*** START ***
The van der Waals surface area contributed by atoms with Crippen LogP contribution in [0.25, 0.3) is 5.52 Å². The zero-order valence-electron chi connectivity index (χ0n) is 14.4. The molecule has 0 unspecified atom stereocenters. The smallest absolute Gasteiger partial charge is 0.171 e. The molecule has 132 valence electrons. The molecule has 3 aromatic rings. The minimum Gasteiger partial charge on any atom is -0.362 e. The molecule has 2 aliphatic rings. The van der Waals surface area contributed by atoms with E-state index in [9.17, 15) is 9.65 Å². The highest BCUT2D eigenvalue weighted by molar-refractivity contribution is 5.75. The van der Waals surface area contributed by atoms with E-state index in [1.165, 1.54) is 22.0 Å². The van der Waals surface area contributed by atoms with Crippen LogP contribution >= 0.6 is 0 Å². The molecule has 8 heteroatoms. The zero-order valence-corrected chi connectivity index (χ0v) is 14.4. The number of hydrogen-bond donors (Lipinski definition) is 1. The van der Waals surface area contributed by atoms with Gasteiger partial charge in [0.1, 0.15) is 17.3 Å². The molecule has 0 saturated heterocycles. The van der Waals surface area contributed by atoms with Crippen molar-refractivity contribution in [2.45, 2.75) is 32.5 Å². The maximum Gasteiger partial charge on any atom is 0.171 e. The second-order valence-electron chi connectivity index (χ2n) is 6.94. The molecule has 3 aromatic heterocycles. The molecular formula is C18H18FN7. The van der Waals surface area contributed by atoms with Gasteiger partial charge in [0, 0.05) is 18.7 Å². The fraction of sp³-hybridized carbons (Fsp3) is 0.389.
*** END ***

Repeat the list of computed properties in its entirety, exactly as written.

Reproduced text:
The van der Waals surface area contributed by atoms with Crippen LogP contribution in [0.25, 0.3) is 5.52 Å². The zero-order valence-electron chi connectivity index (χ0n) is 14.4. The molecule has 0 unspecified atom stereocenters. The smallest absolute Gasteiger partial charge is 0.171 e. The molecule has 132 valence electrons. The molecule has 3 aromatic rings. The minimum Gasteiger partial charge on any atom is -0.362 e. The molecule has 2 aliphatic rings. The van der Waals surface area contributed by atoms with E-state index in [9.17, 15) is 9.65 Å². The highest BCUT2D eigenvalue weighted by molar-refractivity contribution is 5.75. The van der Waals surface area contributed by atoms with E-state index in [1.165, 1.54) is 22.0 Å². The van der Waals surface area contributed by atoms with Crippen LogP contribution >= 0.6 is 0 Å². The molecule has 8 heteroatoms. The zero-order valence-corrected chi connectivity index (χ0v) is 14.4. The number of hydrogen-bond donors (Lipinski definition) is 1. The van der Waals surface area contributed by atoms with Gasteiger partial charge in [0.1, 0.15) is 17.3 Å². The molecule has 0 saturated heterocycles. The van der Waals surface area contributed by atoms with Crippen molar-refractivity contribution in [2.45, 2.75) is 32.5 Å². The maximum Gasteiger partial charge on any atom is 0.171 e. The second-order valence-electron chi connectivity index (χ2n) is 6.94. The molecule has 3 aromatic heterocycles. The molecular formula is C18H18FN7. The van der Waals surface area contributed by atoms with Gasteiger partial charge in [0, 0.05) is 18.7 Å². The fraction of sp³-hybridized carbons (Fsp3) is 0.389.